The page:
Detect and Eliminate Bureaucracy in Geographically Distributed Large Agile Teams!

location_city Bengaluru schedule Mar 26th 04:00 - 04:45 PM place Grand Ballroom 2

One of the many great things about working in Agile teams is the lack of bureaucracy. Agility and bureaucracy do not and cannot coexist. In general, bureaucracy is a system of government in which most of the important decisions are made by state officials rather than by elected representatives.  

Management guru Gary Hamel says,

“Strategy gets set at the top. Power trickles down. Big leaders appoint little leaders. Individuals compete for promotion. Compensation correlates with rank. Tasks are assigned. Managers assess performance. Rules tightly circumscribe discretion. This is the recipe for “bureaucracy,” the 150-year old mashup of military command structures and industrial engineering that constitutes the operating system for virtually every large-scale organization on the planet. It is the unchallenged tenets of bureaucracy that disable our organizations—that make them inertial, incremental and uninspiring.”

In our context, bureaucracy is with reference to geographically distributed teams working together to run Agile projects. When there is bureaucracy in geographically distributed teams, you will find powerful forces setting the rules, defining practices and mandating criteria. And there will be several followers who are ready succumb to the pressure. When this happens one may witness specialized definitions, measurement criteria, and rituals that define the software lifecycle to be followed by distributed teams. Decision making will move up in the hierarchy. Teams will practice practices just for the sake of practicing. Many of the team members will eventually forget the purpose, essence and sprit of processes. That is a slippery slope! In geographically distributed teams – especially when multiple organizations and powerful leaders come together, it is very difficult and challenging to guard against bureaucracy.   When that happens, we cannot have true Agile enablement.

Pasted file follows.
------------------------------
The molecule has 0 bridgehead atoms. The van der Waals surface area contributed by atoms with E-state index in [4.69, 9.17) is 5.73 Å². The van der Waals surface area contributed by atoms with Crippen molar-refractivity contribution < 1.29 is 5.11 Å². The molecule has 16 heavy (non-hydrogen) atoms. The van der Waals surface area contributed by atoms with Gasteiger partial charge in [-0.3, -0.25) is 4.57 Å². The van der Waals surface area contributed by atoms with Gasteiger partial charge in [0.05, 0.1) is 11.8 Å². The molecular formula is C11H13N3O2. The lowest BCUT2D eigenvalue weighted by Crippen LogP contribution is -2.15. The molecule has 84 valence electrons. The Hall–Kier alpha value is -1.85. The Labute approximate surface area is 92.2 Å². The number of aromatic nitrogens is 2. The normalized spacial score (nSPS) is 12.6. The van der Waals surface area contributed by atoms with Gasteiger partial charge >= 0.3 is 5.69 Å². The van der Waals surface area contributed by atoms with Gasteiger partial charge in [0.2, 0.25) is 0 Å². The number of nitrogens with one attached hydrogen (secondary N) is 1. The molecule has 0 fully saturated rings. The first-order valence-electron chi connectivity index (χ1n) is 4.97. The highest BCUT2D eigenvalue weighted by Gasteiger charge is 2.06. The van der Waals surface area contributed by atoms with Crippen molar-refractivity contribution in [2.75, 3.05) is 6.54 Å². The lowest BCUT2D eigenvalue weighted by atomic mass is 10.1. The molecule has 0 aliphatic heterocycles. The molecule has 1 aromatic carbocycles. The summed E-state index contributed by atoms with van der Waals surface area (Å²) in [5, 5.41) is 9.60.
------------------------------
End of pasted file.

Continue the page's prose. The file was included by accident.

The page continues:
This session will present the ground realities seen in distributed Agile projects and techniques to overcome bureaucracy in geographically distributed teams.


Outline/Structure of the Talk

  1. Introduction/Context Setting – 5 minutes
  2. Patterns of Ground Realities or Signs of Bureaucracy (with multiple examples) – 30 minutes

Pattern-1: Practice Bureaucracy   Example: ‘For us these four practices are mandatory’

Pattern-2: Innovation Barricade - ‘New ideas? Let us focus on what we are doing now. We will look into all these new ideas in the next project!’

Pattern-3: Development Hurdle - ‘All new training requests will have to go through Mr. Brown’s approval which takes about three to four weeks.’

Pattern-4: Infrastructure Blockade - ‘Our Video Conferencing facility is for board meetings only.’

Pattern-5: Methodology Obsession: ‘We are an XRXM house.’

Pattern-6: Tools Dictatorship: ‘You may be in the middle of this project but it is our organizational decision to migrate from tool X to tool Y.’

Pattern-7: One-upmanship: ‘We will do the Root Cause Analysis here in our location and announce the results to the rest.’

Pattern-8: Bureaucratic Governance: ‘We are very busy unless there is an escalation.’

3.  Techniques to overcome bureaucracy in geographically distributed teams – 15 Minutes


Learning/Building Awareness

Agile Coaching

Principles-First Approach

Servant Leadership

Leadership-level Retrospectives


  1. Discussions and Wrap-up: 10 Minutes


Learning Outcome

The attendees of this session will understand

a)      How bureaucracy sets in when we initiate and run distributed Agile projects

b)      Why this happens and how it impacts agility

c)       What are the signs or symptoms

d)      How to overcome bureaucracy in geographically distributed teams

Target Audience

Practitioners of agile in onsite-offshore model, team members working with geographically distributed large agile teams, business analysts, business users, coaches, senior management

schedule Submitted 6 years ago

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